Manuel Pellegrini was keen to highlight the importance of scoring goals ahead of Manchester City’s monumental showdown against Liverpool. “The way in football is to score goals, that is why people pay for their tickets. Fans are always trying to celebrate the goals of their teams. That is very important, I think it is the best way to win.”
At the Ethiad Stadium, Pellegrini strayed away from his preferred 4-4-2 due to Sergio Aguero’s absence, and opted to play a 4-2-3-1 with David Silva as the no.10. On the other hand, Brendan Rodgers has Luis Suarez – the best striker in the league on current form – at his disposal, but was adamant on nullifying City’s threat in midfield. This approach was successful against Spurs a few weeks ago – Joe Allen and Jordan Henderson pressed the double-pivot, and constantly played balls behind the high Spurs backline.
Initially, Liverpool’s midfield sat off in a 4-1-4-1, but they didn’t press Yaya Toure or Fernandinho, and the City duo was free to play passes to Samir Nasri and David Silva, who drifted between the lines. Rodgers acknowledged this, and instructed his men to close down the opposition’s midfield. This was a logical approach, but Silva and Nasri’s movement into deeper positions helped City play through Liverpool’s press.
However, City adopted a pragmatic, yet risky approach towards coping with Suarez’s threat. When the home side conceded possession in Liverpool’s half, City’s back four pushed higher up the pitch, preventing Suarez from turning and running at goal – Kompany quickly closed down the isolated Uruguayan striker. Yet, Liverpool’s front three’s combination of pace and intricacy posed legitimate threats for the home side – but for the most part Suarez’s threat was contained.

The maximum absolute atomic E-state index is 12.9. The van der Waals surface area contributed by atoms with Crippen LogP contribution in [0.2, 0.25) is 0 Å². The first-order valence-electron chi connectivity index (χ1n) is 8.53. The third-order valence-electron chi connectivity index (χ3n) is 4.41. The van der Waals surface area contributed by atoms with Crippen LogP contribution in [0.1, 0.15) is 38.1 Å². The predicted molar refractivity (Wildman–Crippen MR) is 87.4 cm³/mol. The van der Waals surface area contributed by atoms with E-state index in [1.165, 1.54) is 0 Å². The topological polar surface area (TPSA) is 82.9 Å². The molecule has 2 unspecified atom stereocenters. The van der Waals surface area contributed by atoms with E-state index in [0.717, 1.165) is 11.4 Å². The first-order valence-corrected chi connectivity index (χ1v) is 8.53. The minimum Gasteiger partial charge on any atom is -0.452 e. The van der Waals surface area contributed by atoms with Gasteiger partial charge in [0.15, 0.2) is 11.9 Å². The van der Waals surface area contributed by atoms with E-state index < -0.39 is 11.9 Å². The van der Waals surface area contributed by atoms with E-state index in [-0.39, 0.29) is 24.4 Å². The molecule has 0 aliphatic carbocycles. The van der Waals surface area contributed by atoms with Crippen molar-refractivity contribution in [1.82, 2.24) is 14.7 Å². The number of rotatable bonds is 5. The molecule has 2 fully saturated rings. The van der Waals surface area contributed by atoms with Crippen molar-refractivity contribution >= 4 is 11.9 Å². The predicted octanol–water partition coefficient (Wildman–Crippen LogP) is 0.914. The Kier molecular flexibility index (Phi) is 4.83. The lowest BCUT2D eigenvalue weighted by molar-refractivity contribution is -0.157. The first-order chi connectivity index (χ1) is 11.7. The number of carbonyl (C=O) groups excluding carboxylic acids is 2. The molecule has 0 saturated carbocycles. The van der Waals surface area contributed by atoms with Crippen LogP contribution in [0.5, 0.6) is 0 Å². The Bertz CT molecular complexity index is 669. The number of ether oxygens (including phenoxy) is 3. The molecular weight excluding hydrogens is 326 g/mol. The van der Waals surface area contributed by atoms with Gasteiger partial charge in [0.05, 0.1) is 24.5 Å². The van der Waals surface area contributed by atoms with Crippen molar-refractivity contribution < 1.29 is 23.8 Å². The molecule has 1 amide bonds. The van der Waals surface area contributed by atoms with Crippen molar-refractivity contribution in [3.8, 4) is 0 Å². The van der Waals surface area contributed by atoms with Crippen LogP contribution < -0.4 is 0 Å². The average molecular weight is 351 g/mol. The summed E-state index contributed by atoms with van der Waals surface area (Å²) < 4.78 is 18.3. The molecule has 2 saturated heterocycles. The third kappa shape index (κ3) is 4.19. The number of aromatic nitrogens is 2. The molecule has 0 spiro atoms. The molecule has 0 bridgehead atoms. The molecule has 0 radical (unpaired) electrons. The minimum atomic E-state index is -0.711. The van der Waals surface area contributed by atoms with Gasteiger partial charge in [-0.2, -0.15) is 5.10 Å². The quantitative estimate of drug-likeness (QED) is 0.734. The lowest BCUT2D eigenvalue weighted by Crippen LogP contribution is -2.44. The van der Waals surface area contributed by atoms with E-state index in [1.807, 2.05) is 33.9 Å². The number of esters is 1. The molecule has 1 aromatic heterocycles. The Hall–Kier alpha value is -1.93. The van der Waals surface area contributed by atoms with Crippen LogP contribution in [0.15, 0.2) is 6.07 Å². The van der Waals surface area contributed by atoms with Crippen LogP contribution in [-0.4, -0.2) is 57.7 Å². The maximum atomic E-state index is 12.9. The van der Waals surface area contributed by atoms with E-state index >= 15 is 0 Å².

Liverpool’s best chances came from attacking space behind the City backline: Philippe Coutinho’s tame effort in the first half, and Raheem Sterling’s sitter were both created by Suarez. The one issue with Liverpool’s swift attacks was the number of men they committed forward – Lucas Leiva positional discipline was questionable, and both fullbacks surged forward, which left Rodgers with his two centrebacks as a line of defence.
City dropped into two banks of four out of possession, and Silva was often the free man searching for space to receive the ball and spring quick counter attacks by stringing passes towards Nasri and Navas. Pellegrini’s men squandered several opportunities on the break to add to their goal tally, but the home side notched a winner from this route of attack. Nasri’s magnificent cross field pass found Jesus Navas in an advanced position, and the Spaniard picked out Alvaro Negredo, whose unorthodox finish squeaked past Simon Mignolet.
Although Liverpool had the better opportunities in the second half, City were comfortable. Pellegrini’s men pressed Liverpool as a unit when they attempted to play out of the back, forcing the away side – in particular Mamadou Sakho – into conceding possession. City continued to monopolize possession through Silva and Nasri’s intelligence to drop deeper and drift into pockets of space between the lines, while the introduction of James Milner nullified Glen Johnson’s threat in wide areas. The movement of City’s creative players and their pressing was pivotal – both sides generated legitimate threats on the break, but Liverpool’s attacking naivety continuously handed the home side goal-scoring opportunities.